For immediate Release: August 2009

Marine City plucks new company
Guitar-parts maker to employ about 25 people
Times Herald• August 20, 2009

(Excerpts from the article as published August 20, 2009):

Rockford Carving Company started manufacturing guitar parts in Marine City this week, taking over a plant formerly used by the automotive industry.

The company, which makes parts for guitars, moved into the 52,000-square-foot building at 837 Degurse Ave. in late June, relocating from Rockford, Ill.

Doug Alexander, executive director of the Economic Development Alliance of St. Clair County, which helped bring the company to the area, said the diversity the company brings is a good thing.

"I think it is certainly a benefit that we have something that is coming into the area that is non-automotive," he said.

Robert Klingler, the company's president, said he and his wife started the company 20 years ago and moved to Marine City for more space to expand.

He said plans call for buying another building in Marine City next year. He would not be more specific.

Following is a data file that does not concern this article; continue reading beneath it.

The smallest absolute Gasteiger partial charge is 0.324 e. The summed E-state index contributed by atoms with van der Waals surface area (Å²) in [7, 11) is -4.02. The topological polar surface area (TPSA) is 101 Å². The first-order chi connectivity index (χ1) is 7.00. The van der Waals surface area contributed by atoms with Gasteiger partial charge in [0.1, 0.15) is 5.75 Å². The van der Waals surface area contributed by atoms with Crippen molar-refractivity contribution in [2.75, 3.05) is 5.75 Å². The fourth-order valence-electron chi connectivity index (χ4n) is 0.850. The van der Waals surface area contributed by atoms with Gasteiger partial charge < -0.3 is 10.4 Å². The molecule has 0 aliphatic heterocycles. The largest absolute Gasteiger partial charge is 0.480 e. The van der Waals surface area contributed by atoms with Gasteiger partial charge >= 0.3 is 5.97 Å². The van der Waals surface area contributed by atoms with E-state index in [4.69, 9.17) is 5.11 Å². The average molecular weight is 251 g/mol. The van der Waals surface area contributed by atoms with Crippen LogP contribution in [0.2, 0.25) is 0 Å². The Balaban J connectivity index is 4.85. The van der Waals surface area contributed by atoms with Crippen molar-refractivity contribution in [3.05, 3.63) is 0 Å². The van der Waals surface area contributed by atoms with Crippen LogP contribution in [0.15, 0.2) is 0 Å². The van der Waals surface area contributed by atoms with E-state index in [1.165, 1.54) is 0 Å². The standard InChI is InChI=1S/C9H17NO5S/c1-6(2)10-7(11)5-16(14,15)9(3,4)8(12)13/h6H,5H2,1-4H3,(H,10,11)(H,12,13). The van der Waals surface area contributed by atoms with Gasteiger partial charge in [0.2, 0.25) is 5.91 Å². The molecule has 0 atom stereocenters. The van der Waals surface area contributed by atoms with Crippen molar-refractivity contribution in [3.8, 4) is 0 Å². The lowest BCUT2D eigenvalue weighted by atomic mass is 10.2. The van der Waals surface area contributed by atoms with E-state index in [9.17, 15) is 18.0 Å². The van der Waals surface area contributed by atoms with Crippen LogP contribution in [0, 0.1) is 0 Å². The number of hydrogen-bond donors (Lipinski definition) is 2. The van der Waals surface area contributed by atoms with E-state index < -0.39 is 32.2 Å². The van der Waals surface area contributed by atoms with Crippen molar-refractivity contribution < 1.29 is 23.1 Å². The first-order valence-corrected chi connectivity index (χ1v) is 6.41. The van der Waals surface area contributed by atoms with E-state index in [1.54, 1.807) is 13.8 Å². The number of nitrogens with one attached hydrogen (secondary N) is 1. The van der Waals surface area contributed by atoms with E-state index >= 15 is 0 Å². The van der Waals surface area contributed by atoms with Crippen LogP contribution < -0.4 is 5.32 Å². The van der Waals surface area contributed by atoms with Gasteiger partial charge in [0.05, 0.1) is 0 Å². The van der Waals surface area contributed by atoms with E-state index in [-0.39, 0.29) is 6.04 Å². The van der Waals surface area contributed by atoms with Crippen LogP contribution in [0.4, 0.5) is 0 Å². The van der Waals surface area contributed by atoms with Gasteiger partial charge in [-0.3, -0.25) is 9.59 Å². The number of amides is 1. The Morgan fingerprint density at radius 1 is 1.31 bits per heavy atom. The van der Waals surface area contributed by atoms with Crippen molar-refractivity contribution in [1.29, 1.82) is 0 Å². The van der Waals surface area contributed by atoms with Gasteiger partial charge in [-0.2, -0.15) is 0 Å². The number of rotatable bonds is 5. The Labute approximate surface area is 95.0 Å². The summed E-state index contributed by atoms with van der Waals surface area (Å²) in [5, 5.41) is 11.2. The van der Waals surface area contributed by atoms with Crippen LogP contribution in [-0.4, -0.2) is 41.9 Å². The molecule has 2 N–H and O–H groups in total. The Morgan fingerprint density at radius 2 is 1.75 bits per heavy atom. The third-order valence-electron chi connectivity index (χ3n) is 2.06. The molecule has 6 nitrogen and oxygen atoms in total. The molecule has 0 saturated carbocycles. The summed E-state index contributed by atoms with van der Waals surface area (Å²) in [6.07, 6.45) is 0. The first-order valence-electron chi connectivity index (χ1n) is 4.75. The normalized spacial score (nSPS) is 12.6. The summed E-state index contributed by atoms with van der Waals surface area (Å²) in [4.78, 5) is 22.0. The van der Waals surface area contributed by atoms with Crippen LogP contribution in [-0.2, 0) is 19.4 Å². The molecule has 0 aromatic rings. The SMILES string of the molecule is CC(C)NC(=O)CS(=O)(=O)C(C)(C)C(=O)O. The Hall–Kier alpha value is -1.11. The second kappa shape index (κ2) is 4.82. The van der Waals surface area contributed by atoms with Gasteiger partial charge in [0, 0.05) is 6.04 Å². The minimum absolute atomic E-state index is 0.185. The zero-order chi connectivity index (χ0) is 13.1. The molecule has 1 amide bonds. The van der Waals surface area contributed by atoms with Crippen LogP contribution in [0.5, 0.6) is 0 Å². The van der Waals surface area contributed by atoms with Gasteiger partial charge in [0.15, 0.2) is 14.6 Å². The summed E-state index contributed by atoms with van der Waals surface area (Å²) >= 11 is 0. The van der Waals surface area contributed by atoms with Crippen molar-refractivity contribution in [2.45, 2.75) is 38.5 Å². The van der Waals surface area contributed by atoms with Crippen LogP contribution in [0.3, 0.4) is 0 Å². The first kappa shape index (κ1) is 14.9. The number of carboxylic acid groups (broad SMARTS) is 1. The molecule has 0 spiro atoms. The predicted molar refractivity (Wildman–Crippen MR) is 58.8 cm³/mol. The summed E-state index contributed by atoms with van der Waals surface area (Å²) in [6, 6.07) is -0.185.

"All the moons lined up, and we decided we'd start the second 20 years with new shoes," Klingler said of the move.

The company will employ about 20 people. Only about five people have been hired, Klingler said.

Klingler said the work force in the area is adequate to fill the positions. The company will receive a tax abatement from the city.

Rockford Carving makes 4,000 different parts for guitars, including finger boards for frets, rosewood bridges, pearl inlays, head veneers and switch covers.

The company makes parts for leading guitar makers, including Les Paul [Gibson], Fender and Paul Reed Smith. The parts are for electric and acoustic guitars.

Sales for the company are projected to be 489,000 units per month this year. Klingler said employees who work at the factory must be particular about the products because they end up on valuable instruments.

"The purchaser, when they buy a guitar, is buying a string instrument that is beautiful," he said, "and they want it just right."

Klingler said the company moved about 16 tractor-trailer loads of equipment from its Illinois plant to Marine City, including 40 machines that cut the products using computer programming.

As the business expands, he anticipates being able to hire about five more employees in about a year.

"We want to continue to grow," he said.

The move for Klingler also is a sort of homecoming.

He said he grew up in Birmingham but spent many weekends in Marine City, particularly on the St. Clair River learning to boat and fish. "My wife and I decided we are going to move to Marine City and put it all where we want to ultimately live," he said. "We're having a ball."

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